FDA approves first American source for Tc-99m isotopes

The U.S. Food and Drug Administration (FDA) announced it has approved domestic production of technetium-99m (Tc-99m), the most commonly used radioactive imaging isotopes.

The approval was granted to NorthStar Medical Radioisotopes in Beloit, Wisc. The company was in competition with Shine Medical Technologies—in the same Wisconsin county as NorthStar—for the right to produce radioisotopes domestically.

Until the approval, the imaging tracer was only available from foreign suppliers, often limiting supplies of Tc-99m, which, according to the FDA, is used in more than 80 percent of nuclear imaging procedures in the U.S., along with its parent element molybdenum-99.

“Every day, tens of thousands of people in the U.S. undergo a nuclear medical imaging procedure that depends on Tc-99m,” said Janet Woodcock, MD, and director of the FDA’s Center for Drug Evaluation and Research in the release. “This radioisotope is vital to disease detection, yet health care professionals have faced challenges with adequate supply due to a complex supply chain that sometimes resulted in shortages. Today’s approval has been the result of years of coordination across the FDA and with U.S. government organizations and marks the first domestic supply of Mo-99—the source of Tc-99m—in 30 years, which will help to ensure more reliable, clean and secure access to this important imaging agent used in nuclear medicine.”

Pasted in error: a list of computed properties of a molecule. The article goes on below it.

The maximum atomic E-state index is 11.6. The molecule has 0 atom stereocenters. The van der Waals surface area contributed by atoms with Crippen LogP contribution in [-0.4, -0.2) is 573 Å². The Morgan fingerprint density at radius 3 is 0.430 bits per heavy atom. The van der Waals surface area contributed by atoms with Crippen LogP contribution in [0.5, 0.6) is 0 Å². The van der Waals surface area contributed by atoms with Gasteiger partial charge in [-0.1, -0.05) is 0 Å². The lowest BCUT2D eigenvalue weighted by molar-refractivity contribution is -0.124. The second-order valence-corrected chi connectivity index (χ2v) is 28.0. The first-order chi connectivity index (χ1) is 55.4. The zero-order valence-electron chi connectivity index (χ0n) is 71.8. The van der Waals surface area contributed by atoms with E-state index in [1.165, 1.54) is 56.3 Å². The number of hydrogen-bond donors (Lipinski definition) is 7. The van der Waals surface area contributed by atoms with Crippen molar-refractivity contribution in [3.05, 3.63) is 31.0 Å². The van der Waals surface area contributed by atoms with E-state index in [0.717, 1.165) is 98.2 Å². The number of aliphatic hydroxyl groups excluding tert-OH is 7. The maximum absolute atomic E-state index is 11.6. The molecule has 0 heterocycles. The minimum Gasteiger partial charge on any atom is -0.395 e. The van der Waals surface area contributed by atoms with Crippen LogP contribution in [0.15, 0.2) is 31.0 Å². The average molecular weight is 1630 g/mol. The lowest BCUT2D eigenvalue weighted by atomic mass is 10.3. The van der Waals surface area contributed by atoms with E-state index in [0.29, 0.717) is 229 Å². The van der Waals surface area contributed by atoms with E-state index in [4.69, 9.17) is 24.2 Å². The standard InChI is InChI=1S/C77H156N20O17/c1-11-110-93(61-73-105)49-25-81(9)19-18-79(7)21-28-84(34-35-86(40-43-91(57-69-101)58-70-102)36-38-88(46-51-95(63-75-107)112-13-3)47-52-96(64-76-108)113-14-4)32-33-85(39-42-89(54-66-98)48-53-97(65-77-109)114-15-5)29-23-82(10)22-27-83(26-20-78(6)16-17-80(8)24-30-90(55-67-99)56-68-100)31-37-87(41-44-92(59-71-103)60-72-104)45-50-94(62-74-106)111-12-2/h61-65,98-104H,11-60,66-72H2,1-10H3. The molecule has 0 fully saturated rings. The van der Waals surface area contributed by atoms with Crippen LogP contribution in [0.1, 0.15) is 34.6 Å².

As a result of the approval, the Nuclear Regulatory Commission (NRC) is issuing guidance that will advise medical and commercial nuclear pharmacy users on the license amendments they will need to obtain in order to possess the RadioGenix System, which is used to produce Tc-99m.